The new European Commission president today presented the policies of the European Green Deal, which have been largely welcomed by clean transport groups.
Ursula von der Leyen announced a package of measures to make Europe climate-neutral by 2050, which include reducing emissions by half in the next 10 years, a €100bn fund to finance the change, a carbon border tax and various industry initiatives.
Under plans for transport, aviation will see its free allowances in the Emissions Trading System (ETS) carbon market reduced, and the end of kerosene tax exemptions. And shipping would finally be included in the ETS.
“The European Green Deal could be a defining moment in the fight against pollution and climate change,” said William Todts, executive director of NGO Transport & Environment.
“The plan to end aviation’s tax holiday, make sure shipping pays for its emissions and mandate the deployment of clean fuels and technology is welcome.
“In this respect, it is reassuring that ICAO and IMO, the UN agencies that have been sabotaging climate progress in these two sectors for at least two decades, are only mentioned in passing as bodies that the EU should coordinate with.”
But he added: “Of course this is just a declaration of intent. The devil will be in the detail of the new laws and whether EU governments support the Green Deal, but it is a good start.”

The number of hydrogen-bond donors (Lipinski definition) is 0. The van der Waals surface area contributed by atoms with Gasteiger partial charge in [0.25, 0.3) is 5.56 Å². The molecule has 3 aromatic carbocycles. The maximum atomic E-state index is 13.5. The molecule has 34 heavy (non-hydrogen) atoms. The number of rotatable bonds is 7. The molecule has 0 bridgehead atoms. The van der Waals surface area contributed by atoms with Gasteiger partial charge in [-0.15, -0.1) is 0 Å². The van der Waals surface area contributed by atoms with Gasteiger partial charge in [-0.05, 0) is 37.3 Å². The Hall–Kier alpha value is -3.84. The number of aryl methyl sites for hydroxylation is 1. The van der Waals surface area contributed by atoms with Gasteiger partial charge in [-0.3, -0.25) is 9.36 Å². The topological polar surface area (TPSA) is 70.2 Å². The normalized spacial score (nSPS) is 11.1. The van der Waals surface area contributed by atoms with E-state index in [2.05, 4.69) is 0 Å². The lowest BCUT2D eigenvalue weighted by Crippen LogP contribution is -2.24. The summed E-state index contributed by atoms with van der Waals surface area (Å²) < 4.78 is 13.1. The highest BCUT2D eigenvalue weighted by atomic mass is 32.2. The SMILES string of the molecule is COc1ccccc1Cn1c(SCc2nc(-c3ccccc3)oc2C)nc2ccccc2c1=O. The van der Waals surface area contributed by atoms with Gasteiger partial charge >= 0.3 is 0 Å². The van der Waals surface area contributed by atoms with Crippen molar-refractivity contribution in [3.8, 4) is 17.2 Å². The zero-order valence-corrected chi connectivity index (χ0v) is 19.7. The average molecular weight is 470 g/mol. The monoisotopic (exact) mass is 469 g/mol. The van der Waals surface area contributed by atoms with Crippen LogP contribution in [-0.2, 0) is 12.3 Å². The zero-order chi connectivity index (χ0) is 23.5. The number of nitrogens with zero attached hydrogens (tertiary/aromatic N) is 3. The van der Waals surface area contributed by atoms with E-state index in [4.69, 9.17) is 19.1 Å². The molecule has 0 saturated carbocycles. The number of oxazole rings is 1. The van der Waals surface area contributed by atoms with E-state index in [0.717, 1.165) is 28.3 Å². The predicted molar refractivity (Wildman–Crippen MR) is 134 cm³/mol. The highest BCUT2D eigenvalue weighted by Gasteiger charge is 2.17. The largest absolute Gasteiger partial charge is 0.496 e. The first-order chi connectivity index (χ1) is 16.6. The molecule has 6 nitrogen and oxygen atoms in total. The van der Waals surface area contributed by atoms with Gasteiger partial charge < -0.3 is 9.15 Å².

The Green Deal will also see tighter emissions standards for cars and vans from 2021 and create a “clear pathway” to zero emissions.
However, T&E warned that the plan fell short of what’s needed to reach the 2050 target.
“For example, the commission’s plan to boost “sustainable alternative fuels in different sectors” risks reopening the door for gas as well as deforestation and hunger-causing biofuels.”
However, the airline industry disagrees. In a speech to media this morning, IATA director general Alexandre de Juniac said: “We must get governments to focus on driving the technology and policy solutions that will make flying sustainable. In the immediate term, that means focusing on sustainable aviation fuels which have the potential to cut our carbon footprint by up to 80%.”
But Mr Todts argued: “We really can’t afford to waste time revisiting failed policies, like the promotion of biofuels, or wasting limited resources promoting gas vehicles.
“Europe’s green energy policy is driving deforestation and wildlife destruction worldwide. We need to end this now, not make it worse. We need a realistic plan to deploy zero-emission electrofuels in aviation and green hydrogen in shipping.”
He added that truck emissions had been largely ignored in the Green Deal.
“The revision of CO2 standards for trucks needs to come as early as possible and must mandate zero-emission trucks.”
T&E also argued that a revisited plan to apply the ETS to road transport would not work. It said earlier this month: “Moving these sectors from the Climate Action Regulation to the ETS framework, would actually lead to member states washing their hands of their legal obligations to reduce emissions from these sectors.
“Letting national governments off the hook and implementing a socially unjust, high-risk/low-reward policy is not how the new EC should start its mandate.”
Jo Dardenne, ETS and aviation expert with T&E, said: “The ETS is not the miraculous solution to regulate the climate impact of road transport. On the contrary, it won’t do much to transport emissions unless the carbon price goes through the roof.
“Let’s not push a sector to fit a policy, but ensure the policy is fit for the sector.”
Source: The Loadstar